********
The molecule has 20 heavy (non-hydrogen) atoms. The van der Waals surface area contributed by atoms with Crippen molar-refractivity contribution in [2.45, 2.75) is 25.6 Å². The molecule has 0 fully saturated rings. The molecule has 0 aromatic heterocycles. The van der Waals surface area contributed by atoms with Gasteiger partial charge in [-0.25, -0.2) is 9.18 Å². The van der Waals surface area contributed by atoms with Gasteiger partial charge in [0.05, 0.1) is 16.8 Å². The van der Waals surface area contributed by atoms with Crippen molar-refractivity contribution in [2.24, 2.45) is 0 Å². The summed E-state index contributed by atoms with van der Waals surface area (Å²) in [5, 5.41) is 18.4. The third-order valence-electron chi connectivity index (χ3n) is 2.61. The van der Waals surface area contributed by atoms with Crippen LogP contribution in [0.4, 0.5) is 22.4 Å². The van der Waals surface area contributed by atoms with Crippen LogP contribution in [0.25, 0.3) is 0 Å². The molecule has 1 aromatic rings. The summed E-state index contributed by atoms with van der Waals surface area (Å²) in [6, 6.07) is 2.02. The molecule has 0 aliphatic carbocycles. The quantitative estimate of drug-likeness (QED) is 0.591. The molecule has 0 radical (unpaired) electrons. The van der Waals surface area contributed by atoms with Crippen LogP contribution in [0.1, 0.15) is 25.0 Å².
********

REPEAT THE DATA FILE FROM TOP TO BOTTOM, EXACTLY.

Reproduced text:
The molecule has 20 heavy (non-hydrogen) atoms. The van der Waals surface area contributed by atoms with Crippen molar-refractivity contribution in [2.45, 2.75) is 25.6 Å². The molecule has 0 fully saturated rings. The molecule has 0 aromatic heterocycles. The van der Waals surface area contributed by atoms with Gasteiger partial charge in [-0.25, -0.2) is 9.18 Å². The van der Waals surface area contributed by atoms with Gasteiger partial charge in [0.05, 0.1) is 16.8 Å². The van der Waals surface area contributed by atoms with Crippen molar-refractivity contribution in [2.24, 2.45) is 0 Å². The summed E-state index contributed by atoms with van der Waals surface area (Å²) in [5, 5.41) is 18.4. The third-order valence-electron chi connectivity index (χ3n) is 2.61. The van der Waals surface area contributed by atoms with Crippen LogP contribution in [0.4, 0.5) is 22.4 Å². The van der Waals surface area contributed by atoms with Crippen LogP contribution in [0.25, 0.3) is 0 Å². The molecule has 1 aromatic rings. The summed E-state index contributed by atoms with van der Waals surface area (Å²) in [6, 6.07) is 2.02. The molecule has 0 aliphatic carbocycles. The quantitative estimate of drug-likeness (QED) is 0.591. The molecule has 0 radical (unpaired) electrons. The van der Waals surface area contributed by atoms with Crippen LogP contribution in [0.1, 0.15) is 25.0 Å².